Pete Laburn recently sourced this excellent article by journalist, Judith Ancer. The original source has now been removed, for some reason, so I have included it in full below. Although primarily directed a parents raising children, this piece epitomises what I believe the younger generations should be taught from an early age: Leadership is about serving others.

We should be raising children to be the sort of leaders who help others – and don’t just help themselves

AMERICAN philosopher, teacher and management expert Robert Greenleaf believed that parents and schools should aim to raise “quiet leaders”. These are behind-the-scenes leaders, democratic in style, who want to make things work better, but don’t seek glory for themselves. To which more than one of my friends responded along the lines of, “Ah, yes, they’ll compete well against those hard-driving, well-socialised psychopaths who thrust their companies and countries forward without concern for others.”

There are people more qualified to define the various types of leaders needed in different contexts. But there are two things I am sure about: an uncertain future requires that all children are self-reliant, and the globalised world is increasingly interconnected and collaborative.

Let’s take self-reliance first. Children learn this early on by being given responsibilities. If your five-year-old wants to make scrambled egg, let him have a go. Your kitchen may be a disaster afterwards and so might the eggs, but trust him to learn. Let your children sometimes choose which park to go to or which route to take home. Encourage them to talk to their teachers about problems before coming to you.
Most importantly, get them to set the table, feed the dog or wash the car as a regular chore – in these instances, learning to be responsible also helps the family and community.

Self-reliance is built upon such tasks, but, of course, many children are not bold and charismatic. They may not feel ready at first to be team captain or star of the school play. That’s where the notion of quiet leadership also comes in. Children can serve meaningfully as backstage crew, media-centre monitors, mentors to younger children, loyal team members or supporters. It is our role as parents to value and recognise the importance of these activities.

As for the increasingly interwoven world, can we really afford the old-fashioned leader any more? The one whose upward path is littered with casualties? By casualties, I don’t mean a trail of vanquished, but worthy, competitors or incompetent employees. I mean the leader who rises to power, raises his party’s profile, mobilises the poor, but has million-rand parties and drives imported sports cars. Or the leader whose company advertises generous environmental contributions while soiling and contaminating fragile wetlands in other parts of the world.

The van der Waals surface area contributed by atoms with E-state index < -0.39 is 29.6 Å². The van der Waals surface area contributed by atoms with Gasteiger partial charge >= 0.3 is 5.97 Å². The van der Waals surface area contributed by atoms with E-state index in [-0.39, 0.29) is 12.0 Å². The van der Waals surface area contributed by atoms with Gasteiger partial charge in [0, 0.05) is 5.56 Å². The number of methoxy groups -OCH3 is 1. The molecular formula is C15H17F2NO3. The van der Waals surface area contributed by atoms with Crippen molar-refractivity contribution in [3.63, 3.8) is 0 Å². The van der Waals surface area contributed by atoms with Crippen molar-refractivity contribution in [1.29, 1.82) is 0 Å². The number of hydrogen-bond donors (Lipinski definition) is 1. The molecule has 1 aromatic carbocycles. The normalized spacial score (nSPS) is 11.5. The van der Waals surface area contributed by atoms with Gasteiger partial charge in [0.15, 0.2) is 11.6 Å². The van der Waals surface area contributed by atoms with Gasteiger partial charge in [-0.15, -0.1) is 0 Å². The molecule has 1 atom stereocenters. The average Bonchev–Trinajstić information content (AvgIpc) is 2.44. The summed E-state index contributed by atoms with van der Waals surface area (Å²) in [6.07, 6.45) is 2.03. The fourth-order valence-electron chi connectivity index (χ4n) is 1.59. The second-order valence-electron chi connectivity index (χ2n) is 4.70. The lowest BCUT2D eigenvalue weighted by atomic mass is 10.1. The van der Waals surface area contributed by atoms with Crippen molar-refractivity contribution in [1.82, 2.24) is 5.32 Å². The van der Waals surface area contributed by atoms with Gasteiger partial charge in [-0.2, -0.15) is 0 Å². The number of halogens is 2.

These are the contradictions of a perverted sense of leadership. Surely we want leaders who see that the world fits together, that one part affects another?

When your son says he wants to be a prefect, recognise his ambition and then ask him why and what he plans to do when he gets there. If your daughter’s netball team wins a trophy, praise her, then ask her what the coach did this season. If your son scores three goals in hockey, don’t forget to ask him who passed the ball to him.

These are little things, but, as they accumulate, your naturally egocentric child starts to see that success is built on a combination of personal endeavour and the effective contributions of others.
Your child begins to develop an empathic, ethical view of the world as diverse and requiring alliances. This world view will also serve South Africa well. Our multicultural country will thrive only if we raise our children to be future leaders who understand that, as long as one group succeeds at the expense of another, there will be no lasting peace and prosperity for anyone.

The corruption of our leaders begins early on. It begins in families where parents demand their children are winners, question others who appear to hinder their child’s God-given right to success or attack those who don’t elevate their children to the required level. It begins in schools where leadership is rewarded with braiding and badges, and a little control over juniors, but where little or no training goes into showing school leaders how to enhance the growth of others.

I think we will have done a really good job as parents if our children grow into servant leaders who pass Greenleaf’s “best test”. “The best test [of a servant-leader] and difficult to administer is: do those served grow as persons; do they, while being served, become healthier, wiser, freer, more autonomous, more likely themselves to become servants? And what is the effect on the least privileged in society: will he benefit or, at least, will he not be further deprived?”

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